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Alex Cho

Tesla Model 3 Driving Investors Higher

Tesla Motors just unveiled its Model 3 on March 31st 2016. The company is making significant progress on its mid-tier, or entry-level luxury car as it has the makings of being one of the biggest product releases in 2017. While, it’s been a while since I have covered Tesla Motors (you’d have to go back to the days I wrote for The Motley Fool), I’m putting this company back into my focus coverage, because I believe there’s enough near-term catalysts to sales/earnings to make a strong fundamental case despite the inflated sales multiple and lack of mature balance sheet fundamentals.

Yes, the company trades on speculative projections. But then again, every company is valued on some future perception of value. While a simple extrapolation is ample enough for most companies, I believe further discretion and imagination would need to be applied before arriving at a fair/reasonable intrinsic estimate on TSLA.

Notwithstanding, I’m going to focus squarely on the Tesla Model 3 in this specific article and will follow-up with my assigned valuation and financial model in a future article.

Coming out of the unveil, I was pretty impressed with the product, and pre-sale figures that Elon Musk presented (110,000 at the product keynote). However, following the event, Tesla pre-sold 180,000 cars in its first 24-hour debut, according to Elon’s Twitter account. The figure swelled quite considerably, and I anticipate that by the end of the year, pre-sales will likely exceed 500,000 and 1,000,000 seems very reasonable.

Once bearish now bullish, the folks on the street can’t make up their mind, as evidenced by the move from $130 to $265. Caution is now being thrown to the wind. Words like fate, seizing destiny or even better yet, “que sera sera” could only describe the first “successful” auto start-up in decades. The sheer adoration of the crowd at the Model 3 unveiling hasn’t been witnessed since the launch of the original iPhone at Apple’s keynote from 2007. Tesla’s loyal following cements its competitive position despite heightened competition. Auto execs will scramble to develop a comparable vehicle, but none will succeed at capturing the hearts of consumers the way Tesla has.

Customer loyalty is the toughest form of business to replicate. You can copy successful ideas, stuff billions into ad campaigns and even develop marginally better products. But rarely can you ever buy love with money. Just ask any billionaire who has filed for divorce.

Going into the announcement, the analysts at Credit Suisse set the tone for pre-sale estimates:

In terms of numbers, we expect 100,000+ in the first several weeks (we'll get a sense of reservation #'s through online enthusiast forums). There are two key population pools, in our view: 1) The ~107k current Model S / X owners. Very few owners we've spoken to will NOT place a Model 3 reservation. 2) Those who have test-driven Model S, but can't afford it. Of the consumers who test drive Model S, we estimate that only about 15% actually buy the car (typical auto dealer conversion rate is ~50%).

Clearly, Tesla blew past the expectations of some of the most astute analysts on Wall Street. Heck, I was anticipating a slower ramp-up to sales than what Tesla pre-announced at the Keynote. Every once in a while we witness blow outs, but very rarely do you see companies sailing past the moon. Obviously, Tesla’s 180,000 in 24-hours is great, but what happened only days later is even better...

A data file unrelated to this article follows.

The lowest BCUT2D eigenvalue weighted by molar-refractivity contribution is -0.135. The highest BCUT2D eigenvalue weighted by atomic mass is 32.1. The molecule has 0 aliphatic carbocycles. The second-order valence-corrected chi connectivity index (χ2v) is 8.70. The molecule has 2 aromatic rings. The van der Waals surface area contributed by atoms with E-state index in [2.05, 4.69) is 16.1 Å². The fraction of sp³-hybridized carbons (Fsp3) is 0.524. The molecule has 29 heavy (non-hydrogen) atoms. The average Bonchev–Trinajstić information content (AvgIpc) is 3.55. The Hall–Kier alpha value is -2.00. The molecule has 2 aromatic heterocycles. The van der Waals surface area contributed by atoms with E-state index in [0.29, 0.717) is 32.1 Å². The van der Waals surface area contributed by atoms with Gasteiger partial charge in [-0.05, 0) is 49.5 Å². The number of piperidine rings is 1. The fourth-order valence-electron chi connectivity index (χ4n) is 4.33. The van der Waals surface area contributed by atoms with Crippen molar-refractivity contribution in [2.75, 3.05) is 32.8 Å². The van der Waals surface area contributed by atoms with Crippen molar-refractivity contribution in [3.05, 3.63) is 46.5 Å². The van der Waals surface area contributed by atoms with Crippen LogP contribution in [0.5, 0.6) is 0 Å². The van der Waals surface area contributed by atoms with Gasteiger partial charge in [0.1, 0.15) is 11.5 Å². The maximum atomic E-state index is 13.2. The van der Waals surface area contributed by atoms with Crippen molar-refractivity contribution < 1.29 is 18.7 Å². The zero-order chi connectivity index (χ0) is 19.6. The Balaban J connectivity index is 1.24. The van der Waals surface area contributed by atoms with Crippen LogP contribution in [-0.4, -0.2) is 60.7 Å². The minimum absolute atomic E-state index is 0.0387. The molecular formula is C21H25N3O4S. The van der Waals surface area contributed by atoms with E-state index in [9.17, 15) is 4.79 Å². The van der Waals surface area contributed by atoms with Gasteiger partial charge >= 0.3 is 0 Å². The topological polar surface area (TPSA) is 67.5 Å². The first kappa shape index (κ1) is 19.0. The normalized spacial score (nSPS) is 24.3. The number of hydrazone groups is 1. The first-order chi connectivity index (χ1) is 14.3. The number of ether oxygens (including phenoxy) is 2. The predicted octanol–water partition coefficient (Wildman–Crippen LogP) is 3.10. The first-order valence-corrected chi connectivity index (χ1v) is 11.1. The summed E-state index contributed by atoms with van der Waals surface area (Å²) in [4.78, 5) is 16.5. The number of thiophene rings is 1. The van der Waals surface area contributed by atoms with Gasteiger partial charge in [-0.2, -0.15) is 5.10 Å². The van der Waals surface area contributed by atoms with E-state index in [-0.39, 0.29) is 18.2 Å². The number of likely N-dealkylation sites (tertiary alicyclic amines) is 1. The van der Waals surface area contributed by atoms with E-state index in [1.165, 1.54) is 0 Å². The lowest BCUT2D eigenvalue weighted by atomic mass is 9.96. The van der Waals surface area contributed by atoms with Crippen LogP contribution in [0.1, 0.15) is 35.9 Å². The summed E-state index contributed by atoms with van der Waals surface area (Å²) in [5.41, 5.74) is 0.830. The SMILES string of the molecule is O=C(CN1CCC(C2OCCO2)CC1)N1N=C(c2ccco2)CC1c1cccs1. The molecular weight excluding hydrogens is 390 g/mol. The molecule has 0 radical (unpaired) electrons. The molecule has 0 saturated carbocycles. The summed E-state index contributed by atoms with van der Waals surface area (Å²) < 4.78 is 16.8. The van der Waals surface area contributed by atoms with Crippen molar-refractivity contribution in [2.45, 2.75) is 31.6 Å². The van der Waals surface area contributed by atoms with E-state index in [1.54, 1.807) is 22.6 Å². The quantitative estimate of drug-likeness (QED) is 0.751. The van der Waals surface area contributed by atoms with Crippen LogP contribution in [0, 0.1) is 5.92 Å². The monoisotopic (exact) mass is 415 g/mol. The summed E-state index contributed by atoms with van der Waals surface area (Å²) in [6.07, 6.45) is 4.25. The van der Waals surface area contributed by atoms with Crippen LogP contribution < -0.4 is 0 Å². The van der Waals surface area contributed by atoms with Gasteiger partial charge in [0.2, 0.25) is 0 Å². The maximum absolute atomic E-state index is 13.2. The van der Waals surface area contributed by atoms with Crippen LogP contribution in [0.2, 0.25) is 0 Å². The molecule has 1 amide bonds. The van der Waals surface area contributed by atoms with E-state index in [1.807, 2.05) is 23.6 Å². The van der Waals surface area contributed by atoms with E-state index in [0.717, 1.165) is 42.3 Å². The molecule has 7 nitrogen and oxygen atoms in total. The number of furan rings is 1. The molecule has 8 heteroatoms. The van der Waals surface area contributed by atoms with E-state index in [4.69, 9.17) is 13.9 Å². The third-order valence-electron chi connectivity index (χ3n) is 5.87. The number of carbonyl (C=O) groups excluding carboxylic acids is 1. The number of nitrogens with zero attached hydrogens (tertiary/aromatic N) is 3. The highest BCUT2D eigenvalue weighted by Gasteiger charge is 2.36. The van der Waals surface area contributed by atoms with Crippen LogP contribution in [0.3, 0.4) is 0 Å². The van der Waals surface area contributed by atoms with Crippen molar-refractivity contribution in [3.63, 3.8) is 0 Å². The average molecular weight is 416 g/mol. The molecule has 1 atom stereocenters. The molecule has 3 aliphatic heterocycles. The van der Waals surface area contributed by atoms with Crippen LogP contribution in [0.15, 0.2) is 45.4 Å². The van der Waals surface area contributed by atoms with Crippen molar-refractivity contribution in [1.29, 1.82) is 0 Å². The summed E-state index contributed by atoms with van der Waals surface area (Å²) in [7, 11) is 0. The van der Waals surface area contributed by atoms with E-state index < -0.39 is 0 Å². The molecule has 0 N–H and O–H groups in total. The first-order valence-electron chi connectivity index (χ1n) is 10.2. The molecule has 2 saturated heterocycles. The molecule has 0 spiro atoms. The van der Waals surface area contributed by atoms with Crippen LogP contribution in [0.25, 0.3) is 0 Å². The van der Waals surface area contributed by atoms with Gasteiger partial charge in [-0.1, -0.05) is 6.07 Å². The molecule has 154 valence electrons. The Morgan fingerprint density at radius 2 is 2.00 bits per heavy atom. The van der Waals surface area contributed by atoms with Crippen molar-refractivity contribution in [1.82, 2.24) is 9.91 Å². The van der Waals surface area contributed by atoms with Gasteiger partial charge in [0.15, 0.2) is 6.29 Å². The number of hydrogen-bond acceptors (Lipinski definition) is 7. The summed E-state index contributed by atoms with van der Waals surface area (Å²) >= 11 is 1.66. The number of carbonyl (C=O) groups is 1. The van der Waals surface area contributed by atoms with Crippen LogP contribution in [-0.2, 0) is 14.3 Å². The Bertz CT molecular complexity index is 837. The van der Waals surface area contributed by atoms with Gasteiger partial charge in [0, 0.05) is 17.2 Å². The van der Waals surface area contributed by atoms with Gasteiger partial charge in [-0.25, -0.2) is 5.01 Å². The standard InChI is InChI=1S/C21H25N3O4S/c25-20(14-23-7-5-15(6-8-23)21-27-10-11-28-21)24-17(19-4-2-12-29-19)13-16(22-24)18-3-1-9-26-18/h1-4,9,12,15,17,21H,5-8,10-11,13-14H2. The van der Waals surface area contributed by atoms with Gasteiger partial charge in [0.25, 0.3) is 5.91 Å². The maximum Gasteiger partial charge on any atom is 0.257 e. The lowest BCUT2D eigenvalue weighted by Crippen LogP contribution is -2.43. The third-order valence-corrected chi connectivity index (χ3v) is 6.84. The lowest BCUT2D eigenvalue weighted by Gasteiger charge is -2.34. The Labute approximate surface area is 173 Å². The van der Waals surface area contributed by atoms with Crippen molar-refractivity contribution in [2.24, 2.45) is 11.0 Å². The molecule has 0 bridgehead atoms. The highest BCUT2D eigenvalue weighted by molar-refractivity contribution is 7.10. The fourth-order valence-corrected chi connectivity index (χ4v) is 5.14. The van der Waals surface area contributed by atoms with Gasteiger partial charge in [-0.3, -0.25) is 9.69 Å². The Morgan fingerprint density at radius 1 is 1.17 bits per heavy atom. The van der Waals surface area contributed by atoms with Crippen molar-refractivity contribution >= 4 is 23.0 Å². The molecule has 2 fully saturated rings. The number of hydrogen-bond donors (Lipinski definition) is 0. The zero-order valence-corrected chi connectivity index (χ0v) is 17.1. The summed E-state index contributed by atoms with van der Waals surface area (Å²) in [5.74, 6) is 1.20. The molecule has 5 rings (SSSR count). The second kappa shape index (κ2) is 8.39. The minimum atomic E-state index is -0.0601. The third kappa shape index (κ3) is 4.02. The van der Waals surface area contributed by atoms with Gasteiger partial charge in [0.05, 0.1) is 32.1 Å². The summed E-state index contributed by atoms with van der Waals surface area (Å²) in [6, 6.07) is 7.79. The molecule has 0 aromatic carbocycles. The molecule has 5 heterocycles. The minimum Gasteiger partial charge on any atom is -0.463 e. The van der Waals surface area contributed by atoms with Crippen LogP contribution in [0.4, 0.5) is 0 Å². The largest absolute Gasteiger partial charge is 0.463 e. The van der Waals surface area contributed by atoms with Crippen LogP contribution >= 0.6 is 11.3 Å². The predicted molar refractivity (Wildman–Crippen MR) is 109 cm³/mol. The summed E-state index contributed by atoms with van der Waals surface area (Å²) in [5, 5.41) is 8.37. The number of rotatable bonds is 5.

The momentum has continued s as the company announced 276k in pre-sales on April 3rd. The stock has skyrocketed in response to ramping pre-sales despite the pre-announcement of Model X/S shipments below guidance. Investors are ignoring the bad news. They're buying the stock on Tesla Model 3 sentiment alone.

While, I haven’t arrived at a tangible valuation yet, momentum will take the stock to new all-time highs. Furthermore, analysts on the sell side are moving price estimates higher. The street is chasing Tesla Motors, and the media can’t run out of positive things to say. When you take into consideration the high likelihood of Model 3 sales above 1 million in the first year, you can't help but want to buy the stock.

In a note released on April 4th, Credit Suisse revised their estimates higher:

We're raising our price target to $280 from $240 and maintain our Outperform rating, on increased confidence in long-term demand. Continued Model S order growth and spectacular interest in Model 3 support our view that demand will continue to outpace production through the forecast period. This puts Tesla in an enviable position, but significant growth in the shares from here will likely require evidence of earnings improvement and cash burn reduction.

Clearly, cash burn and profits will remain a contentious issue among the investor base. I’ve seen investment periods go on for decades in the case of certain companies (Amazon). While I agree with Credit Suisse on their optimism, I would still recommend the company even if the cost structure were to worsen over the next couple years.

Investors should be aware of some of these risks when buying TSLA. I find it a little farfetched to anticipate positive net operating margin on a GAAP basis over the next three years. Even if Model X and Model S were to ramp at a fairly healthy rate, the incremental CAPEX from the upcoming Model 3 diminishes the likelihood of positive operating metrics. 

Even so, I'm initiating my coverage with a buy recommendation.

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